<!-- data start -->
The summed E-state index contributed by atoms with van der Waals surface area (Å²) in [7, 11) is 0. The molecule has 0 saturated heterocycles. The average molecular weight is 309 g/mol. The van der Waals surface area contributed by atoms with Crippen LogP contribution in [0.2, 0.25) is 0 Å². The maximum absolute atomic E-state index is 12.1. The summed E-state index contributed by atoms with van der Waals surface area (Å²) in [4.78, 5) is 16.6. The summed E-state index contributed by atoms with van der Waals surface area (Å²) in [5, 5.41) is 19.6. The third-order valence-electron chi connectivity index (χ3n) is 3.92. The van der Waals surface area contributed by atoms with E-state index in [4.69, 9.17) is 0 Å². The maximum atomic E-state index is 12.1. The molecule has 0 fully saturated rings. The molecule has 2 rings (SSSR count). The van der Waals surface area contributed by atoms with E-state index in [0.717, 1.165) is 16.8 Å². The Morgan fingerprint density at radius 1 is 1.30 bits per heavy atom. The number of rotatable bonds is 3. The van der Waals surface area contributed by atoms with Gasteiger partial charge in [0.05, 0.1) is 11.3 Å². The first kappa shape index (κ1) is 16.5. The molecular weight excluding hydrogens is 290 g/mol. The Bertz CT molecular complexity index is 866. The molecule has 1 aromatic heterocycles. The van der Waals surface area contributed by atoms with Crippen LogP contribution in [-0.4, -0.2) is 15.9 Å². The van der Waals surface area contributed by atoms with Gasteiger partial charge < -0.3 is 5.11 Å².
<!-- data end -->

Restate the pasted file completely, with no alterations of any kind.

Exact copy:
The summed E-state index contributed by atoms with van der Waals surface area (Å²) in [7, 11) is 0. The molecule has 0 saturated heterocycles. The average molecular weight is 309 g/mol. The van der Waals surface area contributed by atoms with Crippen LogP contribution in [0.2, 0.25) is 0 Å². The maximum absolute atomic E-state index is 12.1. The summed E-state index contributed by atoms with van der Waals surface area (Å²) in [4.78, 5) is 16.6. The summed E-state index contributed by atoms with van der Waals surface area (Å²) in [5, 5.41) is 19.6. The third-order valence-electron chi connectivity index (χ3n) is 3.92. The van der Waals surface area contributed by atoms with E-state index in [4.69, 9.17) is 0 Å². The maximum atomic E-state index is 12.1. The molecule has 0 fully saturated rings. The molecule has 2 rings (SSSR count). The van der Waals surface area contributed by atoms with E-state index in [0.717, 1.165) is 16.8 Å². The Morgan fingerprint density at radius 1 is 1.30 bits per heavy atom. The number of rotatable bonds is 3. The van der Waals surface area contributed by atoms with Gasteiger partial charge in [0.05, 0.1) is 11.3 Å². The first kappa shape index (κ1) is 16.5. The molecular weight excluding hydrogens is 290 g/mol. The Bertz CT molecular complexity index is 866. The molecule has 1 aromatic heterocycles. The van der Waals surface area contributed by atoms with Crippen LogP contribution in [-0.4, -0.2) is 15.9 Å². The van der Waals surface area contributed by atoms with Gasteiger partial charge < -0.3 is 5.11 Å².